The screening was part of the Leeds International Film Festival restrospective and Silent Classics with Live Soundtrack. This is an early classic film from Japan [also known in English as Crossroads]. It was possibly the first Japanese film to receive International attention with screenings in Paris, Berlin and in London in 1930. The director Kinugasa Teinosuke, who also wrote the screenplay, was a pioneer in a more experimental approach to film in Japan. His most famous film is A Page of Madness (Kurutta ippeiji 1926). This was an avant-garde film whose style bore strong affinities both with German Expressionism and Soviet Montage. That film offers an extremely subjective and fragmentary plot set in an insane asylum. A tour-de-force of style, in Japan its screenings could have the assistance of the benshi (a film narrator in the cinema); abroad one version has had intertitles inserted to assist viewers. Unfortunately for Kinugasa, who also produced this and the later film, it was a commercial flop. This would seem to be a major factor in Crossways having a more discernible and conventional plot line: and frequent intertitles. The production was also dependent on the major commercial studio of Shochiku.
The film centres on a brother and sister, Rikiya (Bando Junosuke) and Okiku (Chihaya Akiko). Okiku is the centre of attention early in the film as she waits and worries about her brother who is visiting Yoshiwara, the entertainment district of 18th century Tokyo. Entertainment, of course, concerns prostitution and its associated vices. Rikiya is obsessed with a geisha O-ume (Ogawa Yukiko) herself the centre of an admiring circle, with several men suing for her graces. Essentially most of the film switches between the sparse attic flat where the brother and sister live, and the gaudy and racy district of Yoshiwara.
Okiku also becomes the object of both a passing man who carries a police truncheon, apparently a sign of his office: and of an old procuress at a nearby brothel. She is also caught in the economic bind of the pair’s poverty, a fact of life that is blithely ignored by the brother.
The story of the film is fairly conventional, but the style of the film is as arresting as Kinugasa’s earlier work. The living quarters are filmed in the contrasting shadows of light and darkness familiar from expressionism, and the settings make frequent use of bars and blocks, and present an extremely stylised feel. Yoshiwara is closer to the circus feel of early Soviet films, and has frequent and dramatic montages. The plot line is not only fragmentary but offers a demanding chronology.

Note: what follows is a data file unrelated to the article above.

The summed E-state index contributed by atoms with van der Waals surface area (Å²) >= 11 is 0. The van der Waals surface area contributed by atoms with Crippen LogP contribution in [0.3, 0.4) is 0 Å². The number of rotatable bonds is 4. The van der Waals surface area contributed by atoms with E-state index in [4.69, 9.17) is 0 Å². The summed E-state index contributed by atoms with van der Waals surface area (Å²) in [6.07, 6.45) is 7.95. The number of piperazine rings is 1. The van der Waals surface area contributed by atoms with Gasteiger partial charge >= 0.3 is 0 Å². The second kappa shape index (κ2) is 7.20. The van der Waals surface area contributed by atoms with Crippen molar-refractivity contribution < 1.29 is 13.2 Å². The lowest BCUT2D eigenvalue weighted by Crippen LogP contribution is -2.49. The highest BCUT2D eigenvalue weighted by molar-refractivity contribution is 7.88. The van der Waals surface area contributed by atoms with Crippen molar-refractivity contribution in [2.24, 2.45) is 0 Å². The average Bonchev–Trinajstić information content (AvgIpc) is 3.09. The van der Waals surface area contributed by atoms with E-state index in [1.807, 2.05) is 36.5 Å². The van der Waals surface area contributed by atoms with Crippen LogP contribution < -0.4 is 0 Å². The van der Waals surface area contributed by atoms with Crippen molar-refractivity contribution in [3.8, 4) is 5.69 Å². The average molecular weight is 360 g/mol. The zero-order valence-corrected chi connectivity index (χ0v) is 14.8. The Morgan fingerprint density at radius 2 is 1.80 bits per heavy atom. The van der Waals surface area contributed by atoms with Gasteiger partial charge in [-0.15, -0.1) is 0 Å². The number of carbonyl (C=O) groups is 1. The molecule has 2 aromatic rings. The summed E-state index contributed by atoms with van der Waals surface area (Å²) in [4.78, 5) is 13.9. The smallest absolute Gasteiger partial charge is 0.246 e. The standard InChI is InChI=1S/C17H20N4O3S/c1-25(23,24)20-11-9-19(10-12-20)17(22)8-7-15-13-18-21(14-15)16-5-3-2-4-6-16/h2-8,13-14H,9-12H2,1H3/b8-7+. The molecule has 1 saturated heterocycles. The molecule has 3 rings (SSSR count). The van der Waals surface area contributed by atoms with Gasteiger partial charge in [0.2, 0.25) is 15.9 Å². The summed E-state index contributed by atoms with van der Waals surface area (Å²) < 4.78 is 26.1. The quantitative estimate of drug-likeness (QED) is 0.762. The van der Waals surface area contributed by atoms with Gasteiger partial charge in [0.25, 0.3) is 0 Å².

Michael Wood, who introduced the film, remarked that Kinugasa had stated that he was influenced by the 1919 German expressionist masterpiece Das Cabinet des Dr Caligari. Sequences of the film also reminded me of Sergei Eisenstein’s 1924 Strike (Stachka), with a touch of Grand Guignol. Whilst Yoshiwara reminded at times of sequences in Fritz Lang’s 1926 Metropolis: a film which itself borrowed from the representations of Yoshiwara district.
The good 35mm print enjoyed a live accompaniment from the group Minima. They are a four-piece line-up of electric guitar, keyboard, bass and drums. Their accompaniment was an improvisation rather than a prepared score. Apparently this was their third outing with the film. Overall their music worked extremely well, and provided a fine addition to the visual poetry. There were a couple of sequences where they used woodblocks, an instrument frequently used in traditional Japanese film accompaniment. These emphasised both the melodrama but also the distance the film sought to create. There was a certain amount of repetition in their music, but this mirrors a device also found in the film. I did think in one or two sequences that the electronic amplification was a little loud. However, this was a really fine cinematic vision, which was enchanced by the live music in the auditorium.
Posted in Festivals and Conferences, Japanese Cinema, Silent Era | Tagged: Leeds International Film Festival | Leave a Comment »